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GCN Circular 10874

Subject
GRB 100621A: GROND observation of bright NIR afterglow
Date
2010-06-21T09:56:56Z (14 years ago)
From
Jochen Greiner at MPI <jcg@mpe.mpg.de>
Adria Updike (Clemson Univ.), Ana Nicuesa (Tautenburg Obs.), Marco Nardini, 
Thomas Kruehler and Jochen Greiner (all MPE Garching) report on behalf of 
the GROND team:

We observed the field of GRB 100621A (Swift trigger 425151; Ukwatta et  
al., GCN #10870) simultaneously in g'r'i'z'JHK with GROND (Greiner et  
al. 2008, PASP 120, 405) mounted at the 2.2 m MPI/ESO telescope at La  
Silla Observatory (Chile). Observations started at 03:07 UT on June 21st, 
4 minutes after the GRB trigger, and continued for 3 hours. They were 
performed at an average seeing of 1.5" under clear sky conditions.

In stacked images of 6 min total integration time in g'r'i'z' and 8 min in JHK,
centered at 03:20 UT, we detect a bright, uncatalogued NIR source within the 
Swift/XRT error circle (Evans et al. GCN #10872) at the following coordinates:
RA (2000.0)  =  21h 01m 13.08s
DEC (2000.0) = -51d 06' 22.5"
with an error of +-0.3". This coincides with the enhanced XRT position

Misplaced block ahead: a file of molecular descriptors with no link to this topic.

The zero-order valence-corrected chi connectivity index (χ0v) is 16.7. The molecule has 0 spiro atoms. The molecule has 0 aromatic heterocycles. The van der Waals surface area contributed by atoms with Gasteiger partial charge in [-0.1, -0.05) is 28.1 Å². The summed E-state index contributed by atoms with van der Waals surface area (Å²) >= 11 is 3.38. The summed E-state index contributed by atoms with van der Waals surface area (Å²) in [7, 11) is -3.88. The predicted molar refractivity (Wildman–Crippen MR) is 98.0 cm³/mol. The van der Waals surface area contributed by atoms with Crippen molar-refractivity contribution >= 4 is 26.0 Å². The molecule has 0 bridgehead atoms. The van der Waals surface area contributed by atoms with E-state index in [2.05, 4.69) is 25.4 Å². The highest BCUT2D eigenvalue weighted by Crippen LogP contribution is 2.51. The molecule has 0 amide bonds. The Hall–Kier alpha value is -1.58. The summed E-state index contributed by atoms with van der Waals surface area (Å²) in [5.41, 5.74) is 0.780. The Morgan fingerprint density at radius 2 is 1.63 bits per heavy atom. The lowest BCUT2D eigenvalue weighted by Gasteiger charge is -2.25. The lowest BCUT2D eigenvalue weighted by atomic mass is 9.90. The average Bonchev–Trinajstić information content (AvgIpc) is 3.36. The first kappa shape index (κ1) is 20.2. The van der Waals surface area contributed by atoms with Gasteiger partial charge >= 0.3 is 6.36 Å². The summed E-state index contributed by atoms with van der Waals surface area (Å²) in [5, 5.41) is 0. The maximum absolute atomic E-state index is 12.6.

(Evans et al. 2010, GCN #10873).

In the first hour the source faded by about 1 mag in the JHK bands, 
thus we identify this object as the GRB afterglow of GRB 100621A.

Our preliminary photometry centered at 03:45 UT is (in AB  
magnitudes):

g' = 22.7+-0.4 	
r' = 21.6+-0.1
i' = 20.5+-0.1 	
z' = 19.7+-0.1
J  = 17.3+-0.1
H  = 16.3+-0.1, and
K  = 15.8+-0.1

These magnitudes were derived by calibrating the images against the GROND 
zeropoints and 2MASS field stars and are not corrected for the Galactic 
foreground extinction corresponding to a reddening of E_(B-V)= 0.03 in the 
direction of the burst (Schlegel et al. 1998).

We note that there are indications of this source in the DSS2 images.
Also, there is no fading in the g' band, suggesting that this is the
underlying host galaxy at a redshift smaller than about 3. The extremely 
red colour then is likely due to severe intrinsic dust extinction. 

We encourage spectroscopic observations.
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